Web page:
I have this web site, with which I post my weekly articles every Tuesday.
I also post a notice of these articles on Facebook and Twitter.
On the weekends, I post a little article about each book or series on the dedicated page here at Fred Central for my two series, Meleena’s Adventures and Detach And His Search For Gold. I then post the notices on the dedicated Facebook pages.
Twice a week, I engage my readers.
Apparently, this twice a week doesn’t count for Facebook because they keep sending me these bitch notices that I haven’t posted in a while. Why? Because I didn’t pay for their useless advertising!
Why should I when a bunch of strangers are going to just ignore my posts anyway.
Yet, my readers, like you will see them.
That’s what these things are for. YOU.
This may all seem like a lot of writing and posting to do each week, but the only thing it is for me is a few minutes to dream it up, about fifteen minutes to write, then actually posting it. The thing is that I keep my readers constantly engaged so they always have my books and my series in mind. Plus, because I post to several open forums, I DO get the word out to strangers, I just don’t have to pay for it!
You can engage your readers in all kinds of ways, and it doesn’t necessarily mean you have to pay for it with annoying ads.
It also doesn’t mean you have to spend hours and hours at the keyboard.
It’s up to you.
Happy writing!


November 20, 2019

This has nothing to do with writing about magic, or magick, or about the fantasy genre. This has to do about a subject near and dear to my heart. This is something I’ve covered many times here at Fred Central.
This is when the book is close to (or is) perfectly written.
That’s right.
This is when the writing does not get in the way of the story.
This is when what’s on the printed page is merely an avenue in which you’re grabbed, and you never let go until THE END.
When you sit down to read, before you know it, you’re absorbed into the story. You never get jerked away, are never stalled, never hesitate, nor have to flip back to re-read something. You never have to slow down to slog through a spot, or skip something. You never have to dread coming across “one of those spots again.”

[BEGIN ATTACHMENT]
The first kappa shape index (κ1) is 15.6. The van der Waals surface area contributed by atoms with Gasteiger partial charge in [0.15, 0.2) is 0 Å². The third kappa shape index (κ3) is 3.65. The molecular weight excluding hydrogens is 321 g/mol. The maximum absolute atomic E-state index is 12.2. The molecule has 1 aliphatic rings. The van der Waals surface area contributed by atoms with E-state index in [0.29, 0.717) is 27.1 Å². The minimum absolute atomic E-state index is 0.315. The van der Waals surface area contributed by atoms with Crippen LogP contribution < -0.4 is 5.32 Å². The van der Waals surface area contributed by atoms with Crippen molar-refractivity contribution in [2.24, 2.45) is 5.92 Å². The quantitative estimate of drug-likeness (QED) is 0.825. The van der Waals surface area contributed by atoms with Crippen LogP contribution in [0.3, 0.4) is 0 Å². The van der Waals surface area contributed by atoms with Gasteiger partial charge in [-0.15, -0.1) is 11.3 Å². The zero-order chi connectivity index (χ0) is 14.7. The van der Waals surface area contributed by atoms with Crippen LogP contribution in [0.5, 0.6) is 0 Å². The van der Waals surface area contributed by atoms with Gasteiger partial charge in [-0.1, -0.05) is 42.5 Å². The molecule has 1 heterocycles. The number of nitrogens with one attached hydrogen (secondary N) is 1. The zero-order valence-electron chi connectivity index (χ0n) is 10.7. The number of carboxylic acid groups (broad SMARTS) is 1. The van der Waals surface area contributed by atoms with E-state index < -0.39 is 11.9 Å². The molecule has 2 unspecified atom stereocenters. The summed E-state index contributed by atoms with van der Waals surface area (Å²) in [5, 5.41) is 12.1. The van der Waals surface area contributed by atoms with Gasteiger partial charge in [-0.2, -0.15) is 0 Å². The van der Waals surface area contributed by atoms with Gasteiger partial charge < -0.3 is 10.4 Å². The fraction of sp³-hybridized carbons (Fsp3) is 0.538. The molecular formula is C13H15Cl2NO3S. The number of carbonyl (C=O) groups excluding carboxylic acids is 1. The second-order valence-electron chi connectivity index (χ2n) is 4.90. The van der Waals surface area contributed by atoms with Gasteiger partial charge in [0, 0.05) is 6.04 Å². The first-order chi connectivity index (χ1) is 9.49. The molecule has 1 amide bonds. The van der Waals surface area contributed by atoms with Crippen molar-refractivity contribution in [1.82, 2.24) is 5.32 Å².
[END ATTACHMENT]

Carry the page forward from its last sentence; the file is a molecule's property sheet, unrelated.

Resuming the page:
You read a scene or chapter, get to the end, and cannot wait to start the next chapter to find out what happens next.
This is called writing magic, and maybe it’s not a common term, but it’s mine, at least for today.
There’s no experimentation with voices. There’s no endless narrative. There are no long passages of italics.
The story doesn’t bog down with backstory.
The author doesn’t foretell.
The point of view is solid, and doesn’t jump around every sentence or paragraph.
No matter how fascinating a story might be, if not done right, the writing can get in the way. Clunky writing is a story killer.
There’s always the “artiste,” out to throw their values on the unsuspecting world. I suppose they need to be out there as a counterbalance for those that want to actually sell a book, or those that just want to get people to actually read them. These artistes will garner fans in the intellectual crowd, but for the general masses, well…
Do you want to grab your reader?
I know that as a reader myself, that’s what I seek in every book I pick up. I read a lot, and when I fork out the bucks for a book, and invest the time to sit down and read it, I expect that author to grab me and take me away to another world. Most of the time, it beats television. The reason I read in the first place is to escape.
You won’t see me reading much non-fiction. That’s just not my thing, and it’s not an escape. I see enough reality in the world as it is. I DO keep informed. When I read, I read for pleasure, therefore, I expect the author to present it to me in the best and most efficient way possible.
I’d expect most people are the same way. Not all, but most.
I also know some people’s tolerances for bullshit are different than mine.
I’ve had over sixty years to experience and analyze what does and doesn’t work best. I KNOW it doesn’t fit everyone, but I also know by sales numbers that I’m right a good bit of the time.
The books that possess that writing magic always do well because they grab you. Period.
There are plenty of books out there that grab you by subject matter, yet the writing has no magic at all. The writing is pure crap. Unfortunately, because the subject matter becomes so popular, other imitators copy the writing style and more crap churns out.
In other words, there’s even less magic out there inadvertently, because of a hot subject matter. It’s written like crap, but the style becomes popular because people are not only imitating the subject matter, but the horrific writing.
Happens all the time.
There are no absolutes.
Oh well…life goes on.
Happy writing!


November 12, 2019

In January, 2018, I had an article called Rambling On And On. In this article, I’m revisiting it because this is a subject near and dear to my heart and it recently came up on a fantasy forum on Facebook.